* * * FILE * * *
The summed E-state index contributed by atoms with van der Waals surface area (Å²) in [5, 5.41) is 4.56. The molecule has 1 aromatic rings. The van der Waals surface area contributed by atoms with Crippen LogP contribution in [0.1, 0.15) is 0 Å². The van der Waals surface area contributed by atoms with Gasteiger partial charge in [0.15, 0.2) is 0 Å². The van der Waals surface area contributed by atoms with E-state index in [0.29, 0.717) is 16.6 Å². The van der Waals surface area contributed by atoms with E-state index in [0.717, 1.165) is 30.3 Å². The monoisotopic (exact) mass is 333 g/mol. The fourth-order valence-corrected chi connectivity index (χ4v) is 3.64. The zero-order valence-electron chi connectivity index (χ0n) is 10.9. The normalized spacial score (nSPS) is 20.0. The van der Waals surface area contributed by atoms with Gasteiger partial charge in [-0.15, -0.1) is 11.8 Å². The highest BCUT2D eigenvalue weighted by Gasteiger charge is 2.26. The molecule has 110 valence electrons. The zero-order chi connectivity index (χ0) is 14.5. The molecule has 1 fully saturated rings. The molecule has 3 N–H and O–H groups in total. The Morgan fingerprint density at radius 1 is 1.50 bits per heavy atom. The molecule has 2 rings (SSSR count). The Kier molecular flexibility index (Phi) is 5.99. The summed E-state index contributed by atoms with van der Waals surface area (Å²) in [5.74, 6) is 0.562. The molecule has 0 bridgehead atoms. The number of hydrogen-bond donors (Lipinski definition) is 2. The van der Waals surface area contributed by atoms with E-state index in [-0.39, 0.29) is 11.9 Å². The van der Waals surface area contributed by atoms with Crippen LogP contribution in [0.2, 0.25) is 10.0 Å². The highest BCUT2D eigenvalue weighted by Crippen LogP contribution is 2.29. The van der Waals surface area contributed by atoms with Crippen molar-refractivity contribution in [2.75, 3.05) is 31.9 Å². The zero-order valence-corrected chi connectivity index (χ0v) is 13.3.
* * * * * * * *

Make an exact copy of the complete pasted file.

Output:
The summed E-state index contributed by atoms with van der Waals surface area (Å²) in [5, 5.41) is 4.56. The molecule has 1 aromatic rings. The van der Waals surface area contributed by atoms with Crippen LogP contribution in [0.1, 0.15) is 0 Å². The van der Waals surface area contributed by atoms with Gasteiger partial charge in [0.15, 0.2) is 0 Å². The van der Waals surface area contributed by atoms with E-state index in [0.29, 0.717) is 16.6 Å². The van der Waals surface area contributed by atoms with E-state index in [0.717, 1.165) is 30.3 Å². The monoisotopic (exact) mass is 333 g/mol. The fourth-order valence-corrected chi connectivity index (χ4v) is 3.64. The zero-order valence-electron chi connectivity index (χ0n) is 10.9. The normalized spacial score (nSPS) is 20.0. The van der Waals surface area contributed by atoms with Gasteiger partial charge in [-0.15, -0.1) is 11.8 Å². The highest BCUT2D eigenvalue weighted by Gasteiger charge is 2.26. The molecule has 110 valence electrons. The zero-order chi connectivity index (χ0) is 14.5. The molecule has 1 fully saturated rings. The molecule has 3 N–H and O–H groups in total. The Morgan fingerprint density at radius 1 is 1.50 bits per heavy atom. The molecule has 2 rings (SSSR count). The Kier molecular flexibility index (Phi) is 5.99. The summed E-state index contributed by atoms with van der Waals surface area (Å²) in [5.74, 6) is 0.562. The molecule has 0 bridgehead atoms. The number of hydrogen-bond donors (Lipinski definition) is 2. The van der Waals surface area contributed by atoms with E-state index in [-0.39, 0.29) is 11.9 Å². The van der Waals surface area contributed by atoms with Crippen LogP contribution in [0.2, 0.25) is 10.0 Å². The highest BCUT2D eigenvalue weighted by Crippen LogP contribution is 2.29. The van der Waals surface area contributed by atoms with Crippen molar-refractivity contribution in [2.75, 3.05) is 31.9 Å². The zero-order valence-corrected chi connectivity index (χ0v) is 13.3.